Elephant love

Two Sri Lankan Elephants

The most beautiful episodes of the life cycle of these innocents are written during their breeding period. That is, during this time, they begin to fall in love. During this time, there are occasions when males fight for a female animal and these fights take place for several days and drag on until one elephant accepts defeat or dies. The winner then wins the female’s heart and they live together from then on.

During this time they walk for miles together in love until the female becomes pregnant. After that, she returns to her group, and the male after that goes back to their usual single life.

Tusker

Sri Lankan Elephant Tusker

The Tusker is the most distinctive member of the elephant family and has a pair of tusks protruding from its mouth. They are very special because of this pair of tusks, which is rarely found in male Asian elephants. They use this as a weapon for defense and also to break the food and to store water. On average, they can store about 8 liters of water in one tusk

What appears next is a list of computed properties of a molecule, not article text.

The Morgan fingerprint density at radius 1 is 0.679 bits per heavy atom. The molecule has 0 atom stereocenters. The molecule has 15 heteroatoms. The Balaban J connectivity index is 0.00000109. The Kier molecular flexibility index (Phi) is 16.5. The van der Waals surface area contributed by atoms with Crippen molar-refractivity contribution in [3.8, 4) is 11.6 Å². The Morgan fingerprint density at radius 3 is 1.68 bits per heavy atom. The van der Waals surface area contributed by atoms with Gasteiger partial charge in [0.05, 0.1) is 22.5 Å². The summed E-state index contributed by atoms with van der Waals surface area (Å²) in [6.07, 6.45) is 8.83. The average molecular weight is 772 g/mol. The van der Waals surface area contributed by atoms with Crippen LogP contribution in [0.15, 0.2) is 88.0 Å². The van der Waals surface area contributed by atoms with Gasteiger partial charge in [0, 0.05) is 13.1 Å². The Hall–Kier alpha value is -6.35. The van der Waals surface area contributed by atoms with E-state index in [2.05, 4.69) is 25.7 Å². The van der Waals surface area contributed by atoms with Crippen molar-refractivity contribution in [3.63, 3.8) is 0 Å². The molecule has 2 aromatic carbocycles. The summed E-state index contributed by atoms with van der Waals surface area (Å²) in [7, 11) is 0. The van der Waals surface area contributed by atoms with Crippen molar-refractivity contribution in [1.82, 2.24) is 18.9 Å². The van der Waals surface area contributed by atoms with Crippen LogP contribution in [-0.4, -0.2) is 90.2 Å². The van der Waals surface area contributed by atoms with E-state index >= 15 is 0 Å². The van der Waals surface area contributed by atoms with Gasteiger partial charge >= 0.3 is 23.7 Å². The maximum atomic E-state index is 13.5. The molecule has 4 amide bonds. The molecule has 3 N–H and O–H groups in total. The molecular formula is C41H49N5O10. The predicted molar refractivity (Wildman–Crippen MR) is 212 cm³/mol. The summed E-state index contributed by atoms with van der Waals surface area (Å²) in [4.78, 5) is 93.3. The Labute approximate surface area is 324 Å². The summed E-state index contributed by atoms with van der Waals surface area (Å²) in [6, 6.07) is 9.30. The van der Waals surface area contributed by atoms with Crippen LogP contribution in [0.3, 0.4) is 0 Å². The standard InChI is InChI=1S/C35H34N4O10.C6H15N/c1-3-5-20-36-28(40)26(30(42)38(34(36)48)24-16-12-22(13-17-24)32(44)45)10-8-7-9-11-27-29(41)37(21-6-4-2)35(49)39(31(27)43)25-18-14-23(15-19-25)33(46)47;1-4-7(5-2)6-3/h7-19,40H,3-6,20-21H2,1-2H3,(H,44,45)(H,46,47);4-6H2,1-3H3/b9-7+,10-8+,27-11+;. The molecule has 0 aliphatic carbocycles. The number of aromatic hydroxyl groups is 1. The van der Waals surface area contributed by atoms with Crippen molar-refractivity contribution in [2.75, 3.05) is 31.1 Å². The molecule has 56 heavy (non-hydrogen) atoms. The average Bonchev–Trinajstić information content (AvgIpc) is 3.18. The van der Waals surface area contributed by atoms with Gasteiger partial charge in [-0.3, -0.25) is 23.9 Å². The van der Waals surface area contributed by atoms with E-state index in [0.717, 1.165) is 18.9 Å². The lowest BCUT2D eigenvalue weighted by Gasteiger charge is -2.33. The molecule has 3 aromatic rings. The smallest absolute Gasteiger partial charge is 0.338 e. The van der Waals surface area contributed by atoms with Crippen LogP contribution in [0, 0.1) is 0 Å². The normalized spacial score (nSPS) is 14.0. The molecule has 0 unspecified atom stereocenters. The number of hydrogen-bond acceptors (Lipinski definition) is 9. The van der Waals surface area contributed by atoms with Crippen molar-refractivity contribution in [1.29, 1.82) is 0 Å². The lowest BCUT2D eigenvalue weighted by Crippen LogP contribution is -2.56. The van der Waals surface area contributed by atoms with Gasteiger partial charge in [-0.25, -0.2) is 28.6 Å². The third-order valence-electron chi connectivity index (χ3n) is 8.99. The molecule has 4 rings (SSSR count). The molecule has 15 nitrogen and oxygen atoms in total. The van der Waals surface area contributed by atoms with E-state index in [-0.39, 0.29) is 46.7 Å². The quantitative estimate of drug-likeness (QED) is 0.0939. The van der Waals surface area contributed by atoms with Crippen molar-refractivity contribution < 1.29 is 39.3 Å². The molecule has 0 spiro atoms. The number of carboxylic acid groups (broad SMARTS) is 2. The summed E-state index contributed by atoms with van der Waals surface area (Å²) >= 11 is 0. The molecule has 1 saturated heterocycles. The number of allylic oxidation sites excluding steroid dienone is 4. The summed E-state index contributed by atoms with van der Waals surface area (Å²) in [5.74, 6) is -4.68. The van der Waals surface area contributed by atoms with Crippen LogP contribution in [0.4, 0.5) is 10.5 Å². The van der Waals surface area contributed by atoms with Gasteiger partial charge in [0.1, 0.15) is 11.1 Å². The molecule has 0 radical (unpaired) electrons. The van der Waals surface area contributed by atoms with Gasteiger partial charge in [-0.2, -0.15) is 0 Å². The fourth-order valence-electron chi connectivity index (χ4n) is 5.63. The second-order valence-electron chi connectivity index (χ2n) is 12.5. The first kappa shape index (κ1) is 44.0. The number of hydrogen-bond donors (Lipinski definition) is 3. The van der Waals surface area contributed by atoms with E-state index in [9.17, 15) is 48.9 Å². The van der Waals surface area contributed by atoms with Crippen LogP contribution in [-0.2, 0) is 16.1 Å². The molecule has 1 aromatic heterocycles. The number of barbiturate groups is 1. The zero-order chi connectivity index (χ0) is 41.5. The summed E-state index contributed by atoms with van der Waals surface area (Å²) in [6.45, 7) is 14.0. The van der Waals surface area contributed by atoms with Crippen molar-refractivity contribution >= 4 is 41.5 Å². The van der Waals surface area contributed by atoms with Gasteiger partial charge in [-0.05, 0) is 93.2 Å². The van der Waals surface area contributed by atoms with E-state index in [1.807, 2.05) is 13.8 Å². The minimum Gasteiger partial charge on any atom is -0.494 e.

Population

In the past, elephants were widely distributed in Sri Lanka from sea level to the highest mountain ranges. During the colonial period from 1505 to 1948, their population began to decline as the wetlands were converted into commercially used fields and largely settled.

Until 1830, Sri Lankan elephants were so plentiful that their destruction was encouraged by the government and rewards were paid to anyone killed. In the early 19th century, the forests of the hill region were cleared on a large scale to grow coffee, and then grow tea.

This period was the most difficult period in the life of Sri Lanka’s mountain elephants because their habitat was shrinking. Later, the elephant population in the mountain became extinct. But even today in Sri Lanka, single or surviving mountain elephants are rarely seen. It is in areas like Adam’s Peak.

During British rule in Sri Lanka, many wild elephants were killed by trophy hunters. Samuel Breaker, a British army major and Serial animal killer in Ceylon at the time had shot more than 1,500 mountain elephants living in the Horton Plains park. He had reported those details in his own records. and two other similar Serial animal killers had shot half that number.

Others have shot and killed around 250-300 of these animals during this period. Between 1829 and 1855 alone, more than 6,000 elephants living in this country were slaughtered under the orders of the British Empire.